Where is MiniMe?

Unfortunately, we still do not know. We hear the owls hunting at dawn and dusk. They have been spotted on the docks, in the trees and on The ISLAND.

We cannot determine if there are one or two owlets. I’m not sure the term ‘owlet’ is appropriate anymore. Juvenile may be a more accurate term at this stage of development.

Over the past several weeks, no one has seen two juveniles at the same time. Only one. It is full grown but still has enough fluffy baby feathers to see it is a youngster. The ‘horn’ feathers are more defined now.

Hoo am I?
Hoo am I?

Last year about this same time, we had two juvenile Great Horned Owls appear in our trees along the marsh. We called them ‘The Twins’. A neighbor took this photo:

The Twins 2013
The Twins 2013

The Twins were very entertaining all summer last year. They were almost always together, side by side. The parents continued to bring them prey, sometimes live prey, until October when they started hunting on their own.

We never knew where they had nested and none of our neighbors had spotted them prior to their appearance in the Live Oaks along the marsh in our garden and adjacent properties. The Center for Birds of Prey folks told us that it was most probable that the parents are the same. Great Horned owls mate for life and stay in the same territory if it provides an ample food source.

As the juveniles learn to hunt on their own, and as the nesting season approaches in late fall, the juveniles leave to find mates and establish their own territories. We have wondered how they do that – OwlDating.com or OwlCupid.com?

Last year all four owls used our boat t-top as a dining table  which shredded the canvas. We tried just about everything to thwart them. It is a long story in itself. I need to gather those photos for another post. In the meantime we will keep watching and listening: One owlet? Or two?

 

 

 

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MiniMe Still MIA

MiniMe is still missing in action (MIA). The photo above is the other bigger owlet (we think). Also know as Klingon, Twinkle Toes, Happy Feet and Big Foot.

Dad with one owlet
Dad with one owlet

We have been trying to find MiniMe. We look and listen. One owlet or two? By we, I mean all of us that live on the marsh in the parent owl’s territory. We call  and text each other what we see and hear. We also join up in our gardens, docks and marsh with binoculars and flashlights.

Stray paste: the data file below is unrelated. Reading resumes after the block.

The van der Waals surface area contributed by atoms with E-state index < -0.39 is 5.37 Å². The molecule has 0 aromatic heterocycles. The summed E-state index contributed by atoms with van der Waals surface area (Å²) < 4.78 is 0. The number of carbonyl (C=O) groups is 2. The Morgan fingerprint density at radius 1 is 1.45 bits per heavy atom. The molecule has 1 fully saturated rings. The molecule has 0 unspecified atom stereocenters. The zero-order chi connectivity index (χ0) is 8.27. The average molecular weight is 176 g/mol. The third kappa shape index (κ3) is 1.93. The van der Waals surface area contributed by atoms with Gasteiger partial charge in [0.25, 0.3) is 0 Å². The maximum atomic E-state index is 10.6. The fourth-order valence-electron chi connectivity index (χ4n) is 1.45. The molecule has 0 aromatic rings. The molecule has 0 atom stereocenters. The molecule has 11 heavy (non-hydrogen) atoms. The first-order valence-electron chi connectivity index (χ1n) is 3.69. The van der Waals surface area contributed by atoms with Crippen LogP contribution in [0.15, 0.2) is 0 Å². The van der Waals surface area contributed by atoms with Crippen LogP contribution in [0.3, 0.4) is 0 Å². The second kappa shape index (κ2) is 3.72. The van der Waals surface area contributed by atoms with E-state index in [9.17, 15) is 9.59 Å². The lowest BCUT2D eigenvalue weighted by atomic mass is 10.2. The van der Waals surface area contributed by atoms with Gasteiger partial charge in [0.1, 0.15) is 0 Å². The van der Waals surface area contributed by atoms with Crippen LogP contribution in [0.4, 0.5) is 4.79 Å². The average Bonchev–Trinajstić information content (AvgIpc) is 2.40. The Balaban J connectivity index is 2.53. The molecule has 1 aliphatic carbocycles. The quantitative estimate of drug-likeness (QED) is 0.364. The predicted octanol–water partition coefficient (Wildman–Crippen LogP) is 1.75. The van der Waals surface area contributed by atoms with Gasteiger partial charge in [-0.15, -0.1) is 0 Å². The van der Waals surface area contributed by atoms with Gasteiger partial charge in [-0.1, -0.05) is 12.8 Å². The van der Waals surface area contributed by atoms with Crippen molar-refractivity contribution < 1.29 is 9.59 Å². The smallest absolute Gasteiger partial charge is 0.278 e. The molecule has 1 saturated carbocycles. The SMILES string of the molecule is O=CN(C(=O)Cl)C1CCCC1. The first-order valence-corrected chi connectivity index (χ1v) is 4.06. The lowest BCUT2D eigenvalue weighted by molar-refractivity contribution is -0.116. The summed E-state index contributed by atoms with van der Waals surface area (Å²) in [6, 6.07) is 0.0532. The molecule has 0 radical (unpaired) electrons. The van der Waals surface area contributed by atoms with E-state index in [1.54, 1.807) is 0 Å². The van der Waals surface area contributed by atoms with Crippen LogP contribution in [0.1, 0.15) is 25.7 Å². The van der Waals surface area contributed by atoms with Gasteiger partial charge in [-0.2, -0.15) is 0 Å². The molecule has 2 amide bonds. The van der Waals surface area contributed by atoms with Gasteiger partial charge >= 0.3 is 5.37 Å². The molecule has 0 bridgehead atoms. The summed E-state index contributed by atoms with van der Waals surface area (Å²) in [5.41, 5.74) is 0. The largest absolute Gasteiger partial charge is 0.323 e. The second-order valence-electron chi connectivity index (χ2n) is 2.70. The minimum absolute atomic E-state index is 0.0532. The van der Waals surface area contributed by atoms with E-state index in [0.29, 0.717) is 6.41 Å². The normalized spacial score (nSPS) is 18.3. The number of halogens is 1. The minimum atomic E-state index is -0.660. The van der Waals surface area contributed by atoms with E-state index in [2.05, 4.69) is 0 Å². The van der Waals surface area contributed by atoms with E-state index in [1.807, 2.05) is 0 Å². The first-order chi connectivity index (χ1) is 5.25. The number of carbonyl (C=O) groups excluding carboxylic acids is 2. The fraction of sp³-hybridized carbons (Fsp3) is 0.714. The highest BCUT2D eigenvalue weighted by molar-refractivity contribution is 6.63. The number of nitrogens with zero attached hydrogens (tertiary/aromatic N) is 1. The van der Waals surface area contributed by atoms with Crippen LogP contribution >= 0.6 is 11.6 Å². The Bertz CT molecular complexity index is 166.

Sometimes we convince ourselves that we do hear two owlet voices. But we cannot confirm. We have not found any evidence that MiniMe is permanently gone.  Until we see two owlets at the same time in different places, MiniMe’s status is MIA.

We have hope that Mm survives and is dancing in the treetops. Finally learning how to climb and fly.

One owlet is thriving, this we know for sure

In the meantime, we celebrate that one owlet is thriving. These photos were taken on April 1st. The owlet is in the very top of tall pines in front of our home. It looks good.

Many fans of the owlets and especially MiniMe, with all its travails, have written and called to find out if there is any news. And also to check on us, worried that we are despondent.

Scott and I are fine. We are secure in that we did whatever we could to help these magical creatures along in their life’s journeys. But we are also realists. And huge fans of mother nature.

Yesterday, our neighbors reported a wild turkey in the marsh! I did see it but was not stealthy enough to get a photo before it flushed. A female or juvenile, and wild, since it flew.

While trying to get a photo of the turkey, I spotted an easier subject.

Mallard in pond
Mallard in pond

So life goes on. I will continue to update this blog with photos of the Great Horned Owlet. Maybe not considered an owlet anymore – a juvenile? I will have to look that up. Teenager?

Last year about this same time, we had juvenile Great Horned Owls show up in our garden. We called them the ‘Twins’. They were the size of the owlet we have now in our area. They sat side by side, everyday, quiet and well behaved. Until feeding time.

They entertained us all summer long, the parents feeding them until late September. So we do have some experience, however last year, they did not appear as nestlings or even owlets. They were almost full size and still downy. And they could fly from tree to tree and were never on the ground. They could not hunt for themselves and the parents brought them live prey, once a huge snake. So we expect that we will be following and reporting on whatever the owls are doing for quite a while.

Thank you for all your comments, support and concern – for the owlets, MiniMe and me! And St. Scott.

And if we ever find MiniMe we will be sure to post it immediately!